The discovery of active mechanisms in the cochlea (otoacoustic emissions, or; OAE) is currently producing a revolution in the theory on hearing and in practical `management of hearing assessment. The power of the OAE method is such that, for the first time, universal hearing screening programmes based on objective tests can at present be considered feasible. In general terms, the aim of this project is to advance the field in the European Union and to maintain its leadership.
Although otoacoustic emissions and especially transient evoked otoacoustic emissions (TEOAE) can be considered to be a rather well established technique, this teclmology has not yet achieved its full potential. Theoreticians are only beginning to explore the implications of these "nonlinear and active processes" and have not yet been able to synthesise the new experirnental data and concepts into a workable model. -
On more practical ground, otoacoustic emissions can be measured with several different recording techniques (spontaneous emissions; transient evoked emissions; emission produced by simultaneous continuous tones). All these techniques are in use in auditory research and are playing an increasingly important role in the audiological test battery to assess and monitor hearing function in neonates, children, adults as well as in the elderly.
There are many important aspects of this method to be developed and there is a growing need for some standardisation. There is a need for improved methods of OAE recording and response analysis, in order to reach unambiguous test results, particularly in large scale clinical trials and in mass neonatal hearing screening programmes. In keeping with its high sensitivity. in fact, OAE recorded with present techniques and recording protocols lacks adequate specificity, i.e. it fails a number of ears whose hearing is, in fact, normal. Data from a few research laboratories (partners in this project) indicate that there is room to improve to about 0.5% technical failure rate. Hence, the objective of improving realisable sensitivity is genuinely tractable and can be achieved by a mixture of engineering and training initiatives.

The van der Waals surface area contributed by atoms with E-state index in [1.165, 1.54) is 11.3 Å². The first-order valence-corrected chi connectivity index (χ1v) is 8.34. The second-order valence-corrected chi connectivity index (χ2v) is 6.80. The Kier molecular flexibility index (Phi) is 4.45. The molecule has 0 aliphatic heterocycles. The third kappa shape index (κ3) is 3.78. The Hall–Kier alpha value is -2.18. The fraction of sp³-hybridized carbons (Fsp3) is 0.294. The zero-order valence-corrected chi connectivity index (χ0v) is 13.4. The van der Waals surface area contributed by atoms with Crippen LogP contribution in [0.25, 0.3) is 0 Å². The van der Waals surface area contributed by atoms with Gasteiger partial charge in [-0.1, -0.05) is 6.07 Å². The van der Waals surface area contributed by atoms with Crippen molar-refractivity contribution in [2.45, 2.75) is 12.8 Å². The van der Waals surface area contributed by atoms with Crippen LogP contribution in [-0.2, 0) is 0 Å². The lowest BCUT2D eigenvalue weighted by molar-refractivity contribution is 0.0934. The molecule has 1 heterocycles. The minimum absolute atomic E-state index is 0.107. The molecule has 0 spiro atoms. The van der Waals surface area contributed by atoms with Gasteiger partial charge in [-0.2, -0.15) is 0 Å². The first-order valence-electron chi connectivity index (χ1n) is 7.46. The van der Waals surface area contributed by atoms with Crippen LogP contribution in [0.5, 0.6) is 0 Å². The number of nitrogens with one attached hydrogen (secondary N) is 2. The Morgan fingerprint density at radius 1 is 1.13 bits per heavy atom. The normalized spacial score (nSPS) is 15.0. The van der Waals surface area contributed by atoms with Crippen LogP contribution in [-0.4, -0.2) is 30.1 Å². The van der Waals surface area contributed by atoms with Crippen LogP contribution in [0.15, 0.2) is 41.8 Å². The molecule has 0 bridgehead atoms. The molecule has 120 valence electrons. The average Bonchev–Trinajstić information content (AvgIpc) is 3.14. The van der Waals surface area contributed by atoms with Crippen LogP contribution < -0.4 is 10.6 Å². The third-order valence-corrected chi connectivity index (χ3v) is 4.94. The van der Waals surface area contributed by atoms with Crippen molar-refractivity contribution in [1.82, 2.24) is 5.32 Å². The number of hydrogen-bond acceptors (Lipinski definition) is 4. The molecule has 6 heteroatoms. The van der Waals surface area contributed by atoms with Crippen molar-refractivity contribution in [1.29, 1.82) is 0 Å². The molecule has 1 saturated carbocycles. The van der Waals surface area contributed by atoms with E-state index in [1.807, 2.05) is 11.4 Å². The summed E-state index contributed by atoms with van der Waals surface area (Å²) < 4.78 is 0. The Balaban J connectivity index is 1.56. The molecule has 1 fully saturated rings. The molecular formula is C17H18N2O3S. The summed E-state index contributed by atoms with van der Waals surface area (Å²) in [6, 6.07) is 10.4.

Four closely interconnected areas will be addressed: technical aspects: generation of emissions; clinical applications; hearing screening programmes.
In general terms, aims of the AHEAD project are sharing of scientific and technical knowledge; testing of instruments; comparison and evaluation of methods and results; evaluation and standardisation of recording protocols; education and targeted training of scientists, clinicians and technicians.